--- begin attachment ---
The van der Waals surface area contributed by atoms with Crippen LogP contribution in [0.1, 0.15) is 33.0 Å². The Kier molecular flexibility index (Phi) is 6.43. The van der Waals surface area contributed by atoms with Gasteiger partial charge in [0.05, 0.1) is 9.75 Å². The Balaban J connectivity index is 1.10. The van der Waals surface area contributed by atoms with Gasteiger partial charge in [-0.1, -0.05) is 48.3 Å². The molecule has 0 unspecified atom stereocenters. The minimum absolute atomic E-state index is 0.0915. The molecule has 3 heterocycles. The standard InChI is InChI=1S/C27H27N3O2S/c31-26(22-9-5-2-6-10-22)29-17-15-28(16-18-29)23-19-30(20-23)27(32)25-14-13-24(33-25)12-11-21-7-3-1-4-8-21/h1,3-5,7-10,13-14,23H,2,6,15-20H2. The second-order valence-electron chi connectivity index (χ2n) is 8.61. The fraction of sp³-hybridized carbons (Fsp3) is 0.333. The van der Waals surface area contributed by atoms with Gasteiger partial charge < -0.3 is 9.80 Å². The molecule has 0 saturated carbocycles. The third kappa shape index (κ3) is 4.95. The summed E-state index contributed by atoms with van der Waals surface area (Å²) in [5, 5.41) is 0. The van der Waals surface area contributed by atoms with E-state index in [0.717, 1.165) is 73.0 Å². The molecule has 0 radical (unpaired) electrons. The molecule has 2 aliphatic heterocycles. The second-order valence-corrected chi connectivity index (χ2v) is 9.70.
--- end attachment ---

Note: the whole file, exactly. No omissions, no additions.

The van der Waals surface area contributed by atoms with Crippen LogP contribution in [0.1, 0.15) is 33.0 Å². The Kier molecular flexibility index (Phi) is 6.43. The van der Waals surface area contributed by atoms with Gasteiger partial charge in [0.05, 0.1) is 9.75 Å². The Balaban J connectivity index is 1.10. The van der Waals surface area contributed by atoms with Gasteiger partial charge in [-0.1, -0.05) is 48.3 Å². The molecule has 0 unspecified atom stereocenters. The minimum absolute atomic E-state index is 0.0915. The molecule has 3 heterocycles. The standard InChI is InChI=1S/C27H27N3O2S/c31-26(22-9-5-2-6-10-22)29-17-15-28(16-18-29)23-19-30(20-23)27(32)25-14-13-24(33-25)12-11-21-7-3-1-4-8-21/h1,3-5,7-10,13-14,23H,2,6,15-20H2. The second-order valence-electron chi connectivity index (χ2n) is 8.61. The fraction of sp³-hybridized carbons (Fsp3) is 0.333. The van der Waals surface area contributed by atoms with Gasteiger partial charge < -0.3 is 9.80 Å². The molecule has 0 saturated carbocycles. The third kappa shape index (κ3) is 4.95. The summed E-state index contributed by atoms with van der Waals surface area (Å²) in [5, 5.41) is 0. The van der Waals surface area contributed by atoms with E-state index in [0.717, 1.165) is 73.0 Å². The molecule has 0 radical (unpaired) electrons. The molecule has 2 aliphatic heterocycles. The second-order valence-corrected chi connectivity index (χ2v) is 9.70.